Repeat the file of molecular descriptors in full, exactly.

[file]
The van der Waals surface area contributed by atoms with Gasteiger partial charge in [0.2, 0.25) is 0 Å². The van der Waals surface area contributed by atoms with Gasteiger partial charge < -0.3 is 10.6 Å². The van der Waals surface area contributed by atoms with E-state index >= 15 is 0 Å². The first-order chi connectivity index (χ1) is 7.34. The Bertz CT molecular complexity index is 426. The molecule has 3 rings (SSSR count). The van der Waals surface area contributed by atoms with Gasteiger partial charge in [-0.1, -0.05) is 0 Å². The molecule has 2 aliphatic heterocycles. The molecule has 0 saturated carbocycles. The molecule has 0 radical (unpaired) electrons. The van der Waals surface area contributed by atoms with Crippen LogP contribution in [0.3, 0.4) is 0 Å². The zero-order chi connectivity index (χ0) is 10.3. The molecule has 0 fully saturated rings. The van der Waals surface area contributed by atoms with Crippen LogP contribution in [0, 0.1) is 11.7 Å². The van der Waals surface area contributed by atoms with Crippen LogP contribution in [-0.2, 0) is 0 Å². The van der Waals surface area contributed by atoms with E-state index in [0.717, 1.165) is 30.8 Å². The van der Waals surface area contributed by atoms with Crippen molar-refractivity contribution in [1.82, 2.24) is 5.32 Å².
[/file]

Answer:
The van der Waals surface area contributed by atoms with Gasteiger partial charge in [0.2, 0.25) is 0 Å². The van der Waals surface area contributed by atoms with Gasteiger partial charge < -0.3 is 10.6 Å². The van der Waals surface area contributed by atoms with E-state index >= 15 is 0 Å². The first-order chi connectivity index (χ1) is 7.34. The Bertz CT molecular complexity index is 426. The molecule has 3 rings (SSSR count). The van der Waals surface area contributed by atoms with Gasteiger partial charge in [-0.1, -0.05) is 0 Å². The molecule has 2 aliphatic heterocycles. The molecule has 0 saturated carbocycles. The molecule has 0 radical (unpaired) electrons. The van der Waals surface area contributed by atoms with Crippen LogP contribution in [0.3, 0.4) is 0 Å². The zero-order chi connectivity index (χ0) is 10.3. The molecule has 0 fully saturated rings. The van der Waals surface area contributed by atoms with Crippen LogP contribution in [0, 0.1) is 11.7 Å². The van der Waals surface area contributed by atoms with Crippen LogP contribution in [-0.2, 0) is 0 Å². The van der Waals surface area contributed by atoms with E-state index in [0.717, 1.165) is 30.8 Å². The van der Waals surface area contributed by atoms with Crippen molar-refractivity contribution in [1.82, 2.24) is 5.32 Å².